19 Sep 2008

Economically Trivial Fish (or Farms?)

In response to this post, Fixed Carbon said...
A friend commented to me recently that the wealth generated by the agricultural sector is so much greater than that of salmon fishing and the other economically trivial concerns of environmentalists that we should forget about the fish. What do you think?
This comment raises two big concerns -- marginal values and property rights. Although those concepts can take ages to discuss, here's my simple summary:

The marginal value of something falls as you have more of it. The first glass of water (in the desert) is worth a LOT compared to the millionth glass of water out of a reservoir. Thus, it's not a simple case of all fish or all ag -- but where to balance between those two extremes.

Property rights are important. You can't just knock down someone's house to build something "more important" (unless you are in China or are named Kelo), so it makes no sense to wipe out a river and the "rights" inherent to the flows of water and fish in the river. The same case can be made for riparian rights to divert flows from a river onto adjacent farmland. What matters, once rights are determined, is that those who want to alter the distribution of rights be able to negotiate with those who hold them. Negotiation should involve money (and perhaps charm) -- not guns or legal coups.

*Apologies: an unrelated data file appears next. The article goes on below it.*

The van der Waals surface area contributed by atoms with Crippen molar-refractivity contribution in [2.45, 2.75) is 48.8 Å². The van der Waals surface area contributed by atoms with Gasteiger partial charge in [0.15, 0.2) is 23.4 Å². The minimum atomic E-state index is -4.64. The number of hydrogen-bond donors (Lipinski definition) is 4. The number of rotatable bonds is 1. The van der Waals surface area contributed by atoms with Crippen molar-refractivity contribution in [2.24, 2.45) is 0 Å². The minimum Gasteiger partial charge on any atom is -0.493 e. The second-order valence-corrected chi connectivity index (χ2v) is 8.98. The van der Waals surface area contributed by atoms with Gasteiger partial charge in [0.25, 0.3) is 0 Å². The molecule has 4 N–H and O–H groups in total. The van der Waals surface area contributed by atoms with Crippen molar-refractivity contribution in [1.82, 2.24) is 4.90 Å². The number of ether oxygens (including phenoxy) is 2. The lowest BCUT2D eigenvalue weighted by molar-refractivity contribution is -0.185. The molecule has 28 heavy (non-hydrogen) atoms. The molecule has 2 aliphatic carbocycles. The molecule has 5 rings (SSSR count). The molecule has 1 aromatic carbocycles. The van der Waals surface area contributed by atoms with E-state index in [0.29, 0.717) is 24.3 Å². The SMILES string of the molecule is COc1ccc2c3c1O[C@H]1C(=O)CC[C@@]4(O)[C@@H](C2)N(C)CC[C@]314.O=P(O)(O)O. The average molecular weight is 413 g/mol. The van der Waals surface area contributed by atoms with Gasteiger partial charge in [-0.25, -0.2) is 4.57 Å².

Bottom Line: Farmers and enviros will have to live with each other. Better yet, they have the greatest incentive to protect property rights. (If they don't, urbans will eat both of their lunches.)

1 comment:

  1. The *commercial* salmon business may be relatively unimportant (and in fact an argument could be made that as a game species, like ducks and trout, salmon should not be fished commercially at all). However, the recreational fishing and hunting business is quite large, and furnishes incomes to a large number of people living in areas where there is not a heck of a lot of other things to do (trees have been cut down, mines played out...). And, there is an incalculable societal value in our citizens' ability to re-create themselves in the outdoors.
    So, yeah, food is important; I grow it for a living. So are these other things, and they need not be mutually exclusive, unless we want them to be.


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